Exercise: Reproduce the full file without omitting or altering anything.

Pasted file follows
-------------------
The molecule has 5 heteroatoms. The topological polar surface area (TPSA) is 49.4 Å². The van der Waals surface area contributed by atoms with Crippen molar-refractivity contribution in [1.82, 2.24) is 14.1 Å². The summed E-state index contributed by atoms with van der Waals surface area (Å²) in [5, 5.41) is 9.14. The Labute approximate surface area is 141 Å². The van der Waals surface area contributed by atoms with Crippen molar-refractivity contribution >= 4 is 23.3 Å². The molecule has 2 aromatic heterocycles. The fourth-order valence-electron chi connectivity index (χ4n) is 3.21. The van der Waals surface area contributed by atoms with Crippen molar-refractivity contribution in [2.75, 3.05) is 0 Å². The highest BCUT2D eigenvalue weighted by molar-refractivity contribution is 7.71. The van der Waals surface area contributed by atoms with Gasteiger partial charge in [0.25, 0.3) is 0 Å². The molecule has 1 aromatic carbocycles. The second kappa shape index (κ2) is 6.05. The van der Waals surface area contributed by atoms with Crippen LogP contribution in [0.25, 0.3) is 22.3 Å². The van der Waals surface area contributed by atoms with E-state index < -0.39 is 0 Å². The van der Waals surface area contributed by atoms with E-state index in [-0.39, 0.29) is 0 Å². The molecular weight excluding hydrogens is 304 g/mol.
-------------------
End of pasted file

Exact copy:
The molecule has 5 heteroatoms. The topological polar surface area (TPSA) is 49.4 Å². The van der Waals surface area contributed by atoms with Crippen molar-refractivity contribution in [1.82, 2.24) is 14.1 Å². The summed E-state index contributed by atoms with van der Waals surface area (Å²) in [5, 5.41) is 9.14. The Labute approximate surface area is 141 Å². The van der Waals surface area contributed by atoms with Crippen molar-refractivity contribution >= 4 is 23.3 Å². The molecule has 2 aromatic heterocycles. The fourth-order valence-electron chi connectivity index (χ4n) is 3.21. The van der Waals surface area contributed by atoms with Crippen molar-refractivity contribution in [2.75, 3.05) is 0 Å². The highest BCUT2D eigenvalue weighted by molar-refractivity contribution is 7.71. The van der Waals surface area contributed by atoms with Gasteiger partial charge in [0.25, 0.3) is 0 Å². The molecule has 1 aromatic carbocycles. The second kappa shape index (κ2) is 6.05. The van der Waals surface area contributed by atoms with Crippen LogP contribution in [0.25, 0.3) is 22.3 Å². The van der Waals surface area contributed by atoms with E-state index < -0.39 is 0 Å². The van der Waals surface area contributed by atoms with E-state index in [-0.39, 0.29) is 0 Å². The molecular weight excluding hydrogens is 304 g/mol.